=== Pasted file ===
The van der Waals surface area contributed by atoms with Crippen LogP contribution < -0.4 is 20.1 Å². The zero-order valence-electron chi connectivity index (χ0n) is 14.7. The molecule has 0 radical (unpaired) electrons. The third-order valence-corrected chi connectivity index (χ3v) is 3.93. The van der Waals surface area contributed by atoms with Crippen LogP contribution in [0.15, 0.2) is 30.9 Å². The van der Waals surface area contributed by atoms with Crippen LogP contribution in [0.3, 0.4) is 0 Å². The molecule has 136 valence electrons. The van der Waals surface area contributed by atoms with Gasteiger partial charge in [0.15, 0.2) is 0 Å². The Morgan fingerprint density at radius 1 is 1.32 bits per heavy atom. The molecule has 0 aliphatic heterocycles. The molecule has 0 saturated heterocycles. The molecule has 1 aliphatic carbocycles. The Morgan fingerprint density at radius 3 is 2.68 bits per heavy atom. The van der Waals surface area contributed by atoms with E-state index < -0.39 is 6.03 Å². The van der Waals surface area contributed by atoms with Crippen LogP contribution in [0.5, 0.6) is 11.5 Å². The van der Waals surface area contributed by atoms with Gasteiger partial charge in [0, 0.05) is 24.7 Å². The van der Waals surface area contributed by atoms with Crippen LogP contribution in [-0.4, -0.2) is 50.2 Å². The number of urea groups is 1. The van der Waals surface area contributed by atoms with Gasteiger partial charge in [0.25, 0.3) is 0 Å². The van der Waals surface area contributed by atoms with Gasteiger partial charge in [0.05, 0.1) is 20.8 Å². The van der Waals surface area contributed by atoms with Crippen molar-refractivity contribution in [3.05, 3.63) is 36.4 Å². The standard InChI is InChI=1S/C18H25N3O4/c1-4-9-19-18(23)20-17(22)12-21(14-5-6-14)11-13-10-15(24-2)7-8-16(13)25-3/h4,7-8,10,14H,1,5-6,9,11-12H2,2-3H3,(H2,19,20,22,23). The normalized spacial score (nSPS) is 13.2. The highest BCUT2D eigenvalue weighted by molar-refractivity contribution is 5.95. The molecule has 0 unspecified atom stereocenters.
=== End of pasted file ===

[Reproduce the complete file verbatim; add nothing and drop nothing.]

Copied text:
The van der Waals surface area contributed by atoms with Crippen LogP contribution < -0.4 is 20.1 Å². The zero-order valence-electron chi connectivity index (χ0n) is 14.7. The molecule has 0 radical (unpaired) electrons. The third-order valence-corrected chi connectivity index (χ3v) is 3.93. The van der Waals surface area contributed by atoms with Crippen LogP contribution in [0.15, 0.2) is 30.9 Å². The van der Waals surface area contributed by atoms with Crippen LogP contribution in [0.3, 0.4) is 0 Å². The molecule has 136 valence electrons. The van der Waals surface area contributed by atoms with Gasteiger partial charge in [0.15, 0.2) is 0 Å². The Morgan fingerprint density at radius 1 is 1.32 bits per heavy atom. The molecule has 0 aliphatic heterocycles. The molecule has 0 saturated heterocycles. The molecule has 1 aliphatic carbocycles. The Morgan fingerprint density at radius 3 is 2.68 bits per heavy atom. The van der Waals surface area contributed by atoms with E-state index < -0.39 is 6.03 Å². The van der Waals surface area contributed by atoms with Crippen LogP contribution in [0.5, 0.6) is 11.5 Å². The van der Waals surface area contributed by atoms with Gasteiger partial charge in [0, 0.05) is 24.7 Å². The van der Waals surface area contributed by atoms with Crippen LogP contribution in [-0.4, -0.2) is 50.2 Å². The number of urea groups is 1. The van der Waals surface area contributed by atoms with Gasteiger partial charge in [0.25, 0.3) is 0 Å². The van der Waals surface area contributed by atoms with Gasteiger partial charge in [0.05, 0.1) is 20.8 Å². The van der Waals surface area contributed by atoms with Crippen molar-refractivity contribution in [3.05, 3.63) is 36.4 Å². The standard InChI is InChI=1S/C18H25N3O4/c1-4-9-19-18(23)20-17(22)12-21(14-5-6-14)11-13-10-15(24-2)7-8-16(13)25-3/h4,7-8,10,14H,1,5-6,9,11-12H2,2-3H3,(H2,19,20,22,23). The normalized spacial score (nSPS) is 13.2. The highest BCUT2D eigenvalue weighted by molar-refractivity contribution is 5.95. The molecule has 0 unspecified atom stereocenters.